[uh-pel, a-pel; French a-pel]
- a tap or stamp of the foot, formerly serving as a warning of one's intent to attack, but now also used as a feint.
- a sharp stroke with the blade used for the purpose of procuring an opening.
Origin of appel
From French; see origin at appeal
Dictionary.com Unabridged Based on the Random House Unabridged Dictionary, © Random House, Inc. 2018
Examples from the Web for appel
And say, Appel, you ain't seen nobody but only Quinlan and Geltfin—eh?Sundry Accounts
Irvin S. Cobb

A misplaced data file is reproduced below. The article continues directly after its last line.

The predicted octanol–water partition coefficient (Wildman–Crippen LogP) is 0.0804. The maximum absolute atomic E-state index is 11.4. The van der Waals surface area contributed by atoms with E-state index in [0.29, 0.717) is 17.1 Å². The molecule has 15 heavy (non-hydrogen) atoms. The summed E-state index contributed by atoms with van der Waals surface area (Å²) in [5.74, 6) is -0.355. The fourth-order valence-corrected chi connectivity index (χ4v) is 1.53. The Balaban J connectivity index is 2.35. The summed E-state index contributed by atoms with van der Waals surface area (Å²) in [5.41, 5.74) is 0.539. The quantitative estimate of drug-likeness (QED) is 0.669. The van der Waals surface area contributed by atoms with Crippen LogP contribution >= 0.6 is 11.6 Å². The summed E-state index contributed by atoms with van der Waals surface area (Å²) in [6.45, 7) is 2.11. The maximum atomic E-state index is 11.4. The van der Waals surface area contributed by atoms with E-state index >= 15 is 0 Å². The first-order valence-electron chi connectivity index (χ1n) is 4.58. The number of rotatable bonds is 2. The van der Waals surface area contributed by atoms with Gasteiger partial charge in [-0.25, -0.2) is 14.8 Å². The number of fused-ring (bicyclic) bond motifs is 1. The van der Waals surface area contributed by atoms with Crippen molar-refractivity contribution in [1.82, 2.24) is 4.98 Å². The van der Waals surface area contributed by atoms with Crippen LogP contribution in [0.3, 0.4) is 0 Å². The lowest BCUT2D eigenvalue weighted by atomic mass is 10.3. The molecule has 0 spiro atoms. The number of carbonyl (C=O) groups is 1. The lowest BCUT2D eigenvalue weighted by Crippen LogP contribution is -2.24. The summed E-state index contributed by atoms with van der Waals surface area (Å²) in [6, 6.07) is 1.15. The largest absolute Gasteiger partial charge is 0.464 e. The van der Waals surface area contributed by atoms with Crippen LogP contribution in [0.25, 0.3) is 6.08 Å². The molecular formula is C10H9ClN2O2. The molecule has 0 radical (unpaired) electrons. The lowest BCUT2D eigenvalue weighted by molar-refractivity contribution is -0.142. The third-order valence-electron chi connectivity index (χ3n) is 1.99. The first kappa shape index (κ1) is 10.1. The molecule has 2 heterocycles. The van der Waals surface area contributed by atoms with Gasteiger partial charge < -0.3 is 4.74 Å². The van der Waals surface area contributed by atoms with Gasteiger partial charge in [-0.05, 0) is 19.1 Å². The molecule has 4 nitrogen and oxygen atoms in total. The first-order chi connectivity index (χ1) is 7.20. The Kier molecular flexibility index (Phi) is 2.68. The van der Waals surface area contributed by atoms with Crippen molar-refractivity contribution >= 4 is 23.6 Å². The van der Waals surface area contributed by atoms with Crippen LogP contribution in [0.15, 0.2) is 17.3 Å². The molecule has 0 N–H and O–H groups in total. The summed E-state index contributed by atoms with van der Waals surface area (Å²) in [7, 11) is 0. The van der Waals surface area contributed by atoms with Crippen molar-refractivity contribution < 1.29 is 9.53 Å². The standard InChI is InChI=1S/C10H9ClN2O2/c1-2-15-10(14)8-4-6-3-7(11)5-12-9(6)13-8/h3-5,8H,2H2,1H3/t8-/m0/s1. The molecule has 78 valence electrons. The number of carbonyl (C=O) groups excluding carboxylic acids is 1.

I had not observed that it was warmer than usual, Mrs. Appel.
Wallie did not seem displeased by the accusation as he passed on to Mrs. Appel.
"Aw—you'll be back when it gets cold weather," said Mr. Appel.
"Undoubtedly," agreed Mr. Appel, getting up out of the aisle.
- a stamp of the foot, used to warn of one's intent to attack
- a sharp blow with the blade made to procure an opening
from French: challenge
- Karel (ˈkaːrəl). 1921–2006, Dutch abstract expressionist painter
Collins English Dictionary - Complete & Unabridged 2012 Digital Edition © William Collins Sons & Co. Ltd. 1979, 1986 © HarperCollins Publishers 1998, 2000, 2003, 2005, 2006, 2007, 2009, 2012